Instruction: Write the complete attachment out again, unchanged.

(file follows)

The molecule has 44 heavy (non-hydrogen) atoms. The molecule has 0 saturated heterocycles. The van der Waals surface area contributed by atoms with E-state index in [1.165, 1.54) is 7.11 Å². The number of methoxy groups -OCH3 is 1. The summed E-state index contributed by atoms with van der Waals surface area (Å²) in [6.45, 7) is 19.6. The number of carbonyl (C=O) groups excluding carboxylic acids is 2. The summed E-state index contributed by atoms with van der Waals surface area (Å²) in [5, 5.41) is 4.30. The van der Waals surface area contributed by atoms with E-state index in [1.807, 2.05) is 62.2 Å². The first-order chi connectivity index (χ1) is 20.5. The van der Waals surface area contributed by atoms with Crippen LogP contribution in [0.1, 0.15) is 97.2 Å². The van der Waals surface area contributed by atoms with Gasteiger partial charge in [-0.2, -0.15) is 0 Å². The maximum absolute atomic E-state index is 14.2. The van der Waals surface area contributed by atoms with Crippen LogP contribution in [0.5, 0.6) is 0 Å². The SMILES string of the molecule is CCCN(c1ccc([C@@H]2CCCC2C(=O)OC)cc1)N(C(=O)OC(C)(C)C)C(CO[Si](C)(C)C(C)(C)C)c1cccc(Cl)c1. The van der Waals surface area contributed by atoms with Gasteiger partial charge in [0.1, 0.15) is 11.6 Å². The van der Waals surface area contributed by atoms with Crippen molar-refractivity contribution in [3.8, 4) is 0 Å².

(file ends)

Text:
The molecule has 44 heavy (non-hydrogen) atoms. The molecule has 0 saturated heterocycles. The van der Waals surface area contributed by atoms with E-state index in [1.165, 1.54) is 7.11 Å². The number of methoxy groups -OCH3 is 1. The summed E-state index contributed by atoms with van der Waals surface area (Å²) in [6.45, 7) is 19.6. The number of carbonyl (C=O) groups excluding carboxylic acids is 2. The summed E-state index contributed by atoms with van der Waals surface area (Å²) in [5, 5.41) is 4.30. The van der Waals surface area contributed by atoms with E-state index in [1.807, 2.05) is 62.2 Å². The first-order chi connectivity index (χ1) is 20.5. The van der Waals surface area contributed by atoms with Crippen LogP contribution in [0.1, 0.15) is 97.2 Å². The van der Waals surface area contributed by atoms with Gasteiger partial charge in [-0.2, -0.15) is 0 Å². The maximum absolute atomic E-state index is 14.2. The van der Waals surface area contributed by atoms with Crippen LogP contribution in [0.5, 0.6) is 0 Å². The SMILES string of the molecule is CCCN(c1ccc([C@@H]2CCCC2C(=O)OC)cc1)N(C(=O)OC(C)(C)C)C(CO[Si](C)(C)C(C)(C)C)c1cccc(Cl)c1. The van der Waals surface area contributed by atoms with Gasteiger partial charge in [0.1, 0.15) is 11.6 Å². The van der Waals surface area contributed by atoms with Crippen molar-refractivity contribution in [3.8, 4) is 0 Å².